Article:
Operational efficiency is improved through better access to data that can aid decision making, analysis and productivity. Another important way that data inventory helps improve operational efficiency is by identifying obsolete, redundant, or trivial data that unnecessarily consumes organizational resources.

SEE: Top data quality tools (TechRepublic)

Several studies over the years have shown that most organizational data is “dark,” meaning it is either unknown or untapped. Dark data is a by-product of applications, data interactions, and devices that add to IT infrastructure maintenance costs. With a data inventory, organizations can better understand dark data, identifying where it comes from and how to use or dispose of it.

For example, an organization can identify and sort data into different categories, including unused data that must be retained for legal or compliance reasons, intellectual property, duplicate data, data under legal hold, or other business data. The data inventory process can help an organization remove unnecessary data and implement data retention policies for sensitive or valuable data.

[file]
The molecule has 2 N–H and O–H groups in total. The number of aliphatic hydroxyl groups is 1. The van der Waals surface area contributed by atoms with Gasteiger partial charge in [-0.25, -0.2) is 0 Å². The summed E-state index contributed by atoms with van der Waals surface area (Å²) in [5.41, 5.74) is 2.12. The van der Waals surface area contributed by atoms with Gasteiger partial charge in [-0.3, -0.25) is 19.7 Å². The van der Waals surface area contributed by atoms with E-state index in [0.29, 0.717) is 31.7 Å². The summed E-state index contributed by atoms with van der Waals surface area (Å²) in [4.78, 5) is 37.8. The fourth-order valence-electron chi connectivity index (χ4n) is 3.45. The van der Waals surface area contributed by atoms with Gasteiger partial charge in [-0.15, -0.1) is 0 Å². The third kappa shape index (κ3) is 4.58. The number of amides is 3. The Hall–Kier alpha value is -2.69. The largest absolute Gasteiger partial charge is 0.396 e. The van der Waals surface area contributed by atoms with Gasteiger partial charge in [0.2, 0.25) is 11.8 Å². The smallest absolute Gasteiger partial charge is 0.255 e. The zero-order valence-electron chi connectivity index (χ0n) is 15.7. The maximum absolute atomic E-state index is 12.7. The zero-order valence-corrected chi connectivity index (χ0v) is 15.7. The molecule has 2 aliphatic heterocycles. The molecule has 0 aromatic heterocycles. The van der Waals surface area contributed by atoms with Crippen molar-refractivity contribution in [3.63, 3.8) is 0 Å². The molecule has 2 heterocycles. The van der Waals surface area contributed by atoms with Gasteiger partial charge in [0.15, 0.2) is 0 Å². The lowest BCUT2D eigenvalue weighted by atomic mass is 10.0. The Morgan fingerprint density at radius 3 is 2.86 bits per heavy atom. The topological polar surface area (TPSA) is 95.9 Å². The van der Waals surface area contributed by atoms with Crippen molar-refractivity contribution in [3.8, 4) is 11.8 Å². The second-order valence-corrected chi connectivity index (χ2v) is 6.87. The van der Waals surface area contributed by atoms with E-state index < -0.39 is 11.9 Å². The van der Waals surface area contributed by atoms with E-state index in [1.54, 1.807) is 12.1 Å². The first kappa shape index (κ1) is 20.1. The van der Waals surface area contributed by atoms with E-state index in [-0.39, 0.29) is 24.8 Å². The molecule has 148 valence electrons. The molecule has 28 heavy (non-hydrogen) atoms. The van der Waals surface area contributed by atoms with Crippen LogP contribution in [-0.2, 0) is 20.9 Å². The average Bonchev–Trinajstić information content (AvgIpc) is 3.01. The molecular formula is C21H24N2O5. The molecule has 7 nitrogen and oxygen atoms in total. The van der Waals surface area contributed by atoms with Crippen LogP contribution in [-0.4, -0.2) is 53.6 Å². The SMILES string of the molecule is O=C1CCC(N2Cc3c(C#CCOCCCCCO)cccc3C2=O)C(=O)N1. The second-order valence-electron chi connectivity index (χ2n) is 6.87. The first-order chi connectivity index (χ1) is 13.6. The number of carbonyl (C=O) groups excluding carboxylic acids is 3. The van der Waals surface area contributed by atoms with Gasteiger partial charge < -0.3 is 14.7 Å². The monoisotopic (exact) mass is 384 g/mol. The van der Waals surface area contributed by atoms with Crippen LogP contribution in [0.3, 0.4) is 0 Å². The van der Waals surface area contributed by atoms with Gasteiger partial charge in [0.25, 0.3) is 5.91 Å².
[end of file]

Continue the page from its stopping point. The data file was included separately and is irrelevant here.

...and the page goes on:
Common Data Inventory Challenges

Building a data inventory is more than just a one-time process: it requires coordination between different departments, an investment of resources and technical expertise. One of the challenges of building or maintaining a data inventory is identifying all the data sources an organization works with, especially as data sources and data set sizes change over time.

In today’s digital world, data resides in various applications, devices and formats. Involving business process owners is a good start; however, using data discovery software is an important next step. This software can help your team more effectively detect and identify the contents of datasets.

Another common challenge in a data inventory is keeping it up to date, not only in terms of data content but also in terms of data quality. Since organizational data changes rapidly, it must be regularly reviewed for quality. Organizations can use continuous and automated data ingestion processes to keep the data inventory useful. This ensures that the data remains fully integrated with the organization’s technology stack.